Despite poor weather, flight delays, and lower-than-normal attendance, participants say Law Games 2009 was a great success.
Held in Saskatoon, this year’s event saw approximately 320 law students representing 14 law schools from across the country came together to compete in the annual ritual.
Attendees participated in several sporting events over the four-day period, like hockey, curling, and volleyball tournaments, all the while celebrating with social events and networking with fellow students.
“People really brought their A-game,” said second-year student Laura Easton, who’s currently completing the BCL/LLB program at McGill University’s Faculty of Law. “Law games is generally one of those things where everyone is really fun and upbeat, but I thought that this year was much more so.
“We had a lot of fun in just about everything,” Easton said of her 10-person delegation. “But I personally really enjoyed the bar scavenger hunt on the pub crawl; while you were going around on the pub crawl there were different things that you had to achieve.”
Even with the majority of students being affected by the poor weather and flight delays over the holidays, spirits remained high.
“Everyone was super pumped to be there,” said Easton. “I think the cold kind of united some people.”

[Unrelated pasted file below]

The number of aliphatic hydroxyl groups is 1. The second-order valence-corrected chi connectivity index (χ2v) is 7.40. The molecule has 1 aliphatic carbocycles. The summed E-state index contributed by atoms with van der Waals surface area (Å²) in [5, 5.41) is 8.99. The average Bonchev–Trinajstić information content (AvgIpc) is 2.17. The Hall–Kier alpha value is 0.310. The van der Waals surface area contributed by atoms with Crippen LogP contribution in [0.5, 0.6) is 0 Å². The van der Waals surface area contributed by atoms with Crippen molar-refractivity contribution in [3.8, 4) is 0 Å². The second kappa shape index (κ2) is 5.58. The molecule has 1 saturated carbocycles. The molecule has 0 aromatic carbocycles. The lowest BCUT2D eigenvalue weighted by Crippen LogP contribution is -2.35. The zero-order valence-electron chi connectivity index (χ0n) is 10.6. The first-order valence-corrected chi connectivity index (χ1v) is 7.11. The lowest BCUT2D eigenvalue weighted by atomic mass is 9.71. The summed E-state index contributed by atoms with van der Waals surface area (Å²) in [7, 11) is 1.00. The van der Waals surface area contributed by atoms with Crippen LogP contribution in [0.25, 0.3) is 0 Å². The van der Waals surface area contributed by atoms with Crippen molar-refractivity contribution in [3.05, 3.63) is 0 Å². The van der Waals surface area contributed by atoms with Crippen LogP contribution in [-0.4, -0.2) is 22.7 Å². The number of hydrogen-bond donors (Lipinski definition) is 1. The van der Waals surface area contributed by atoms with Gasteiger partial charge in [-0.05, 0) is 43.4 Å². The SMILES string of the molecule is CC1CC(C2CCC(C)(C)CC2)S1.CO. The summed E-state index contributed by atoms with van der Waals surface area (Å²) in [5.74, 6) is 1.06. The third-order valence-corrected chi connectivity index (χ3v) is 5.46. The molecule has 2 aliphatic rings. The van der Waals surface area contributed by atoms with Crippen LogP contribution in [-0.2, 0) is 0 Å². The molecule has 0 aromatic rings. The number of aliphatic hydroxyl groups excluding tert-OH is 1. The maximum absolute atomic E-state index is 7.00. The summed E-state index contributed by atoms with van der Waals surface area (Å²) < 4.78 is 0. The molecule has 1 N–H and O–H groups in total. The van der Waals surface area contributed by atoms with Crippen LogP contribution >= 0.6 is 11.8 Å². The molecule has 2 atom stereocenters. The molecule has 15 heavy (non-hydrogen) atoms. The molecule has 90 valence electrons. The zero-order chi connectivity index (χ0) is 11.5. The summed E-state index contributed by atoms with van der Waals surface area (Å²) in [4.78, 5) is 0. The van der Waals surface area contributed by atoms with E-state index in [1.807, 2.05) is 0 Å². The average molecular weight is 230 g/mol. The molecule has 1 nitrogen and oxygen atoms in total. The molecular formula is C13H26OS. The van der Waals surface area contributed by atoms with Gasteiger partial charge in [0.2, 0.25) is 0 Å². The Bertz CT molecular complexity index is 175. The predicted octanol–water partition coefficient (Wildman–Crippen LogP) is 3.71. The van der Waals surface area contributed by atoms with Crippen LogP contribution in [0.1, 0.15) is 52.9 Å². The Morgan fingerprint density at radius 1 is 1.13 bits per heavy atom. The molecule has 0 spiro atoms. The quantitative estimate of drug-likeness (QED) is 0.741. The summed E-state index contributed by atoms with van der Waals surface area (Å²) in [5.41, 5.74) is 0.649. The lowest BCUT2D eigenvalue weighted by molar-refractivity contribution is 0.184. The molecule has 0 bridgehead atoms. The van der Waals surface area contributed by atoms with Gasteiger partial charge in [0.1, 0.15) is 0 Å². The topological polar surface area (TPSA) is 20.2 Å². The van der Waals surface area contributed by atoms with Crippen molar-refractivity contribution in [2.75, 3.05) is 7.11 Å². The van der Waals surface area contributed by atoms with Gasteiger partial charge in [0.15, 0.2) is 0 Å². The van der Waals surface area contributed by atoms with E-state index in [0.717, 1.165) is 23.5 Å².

Temperatures dropped to below -40 C during the week, but it didn’t stop the outdoor events from taking place.
“There were teams out there doing the scavenger hunt right in the thick of it,” said Easton.
Fuel costs and the location resulted in higher travel expenses from previous years, which may have affected the numbers.
“Attendance was down from last year, but it was kind of near what we expected for Saskatoon,” said this year’s Law Games president Ryan Armstrong, who attends the University of Saskatchewan College of Law.
But according to Armstrong, with all things considered, “the amount of people we had here was a really good turnout — and it was a really good time.”
Armstrong said he knew they wanted to host the games in Saskatoon since his flight home from the games last year in Montreal.
“By the time we got back, on our five or six hours of flying, we had a general idea of planning it. From there we went forward and looked into facilities, and then we looked into the actual process of hosting.”
After making the decision and having it approved by the team captains from other schools, they formed a committee and worked through the summer and over the past semester to put everything together.
“I think we pulled it off very well,” said Armstrong.
Easton didn’t mind the smaller numbers at all, saying it added to the collegial nature of the games.
“I felt that because some of the delegations were smaller, you did branch out and meet people. So, for example, with my team, this year we were only 10, so we weren’t going to just hang out with just the 10 of us,” she said. “So I think it worked really well from that perspective.”
The smaller delegations also appeared to bring a friendlier aspect to the games, said Easton.
“You didn’t hear teams booing anyone — everyone was cheering for one another. All the schools were getting along. There was some major bonding, as there always will be.”
Armstrong said there are already rumblings over where the games will be held for 2010, but didn’t want to say where to avoid putting undue pressure on the schools. “It’s a lot of work,” he said.
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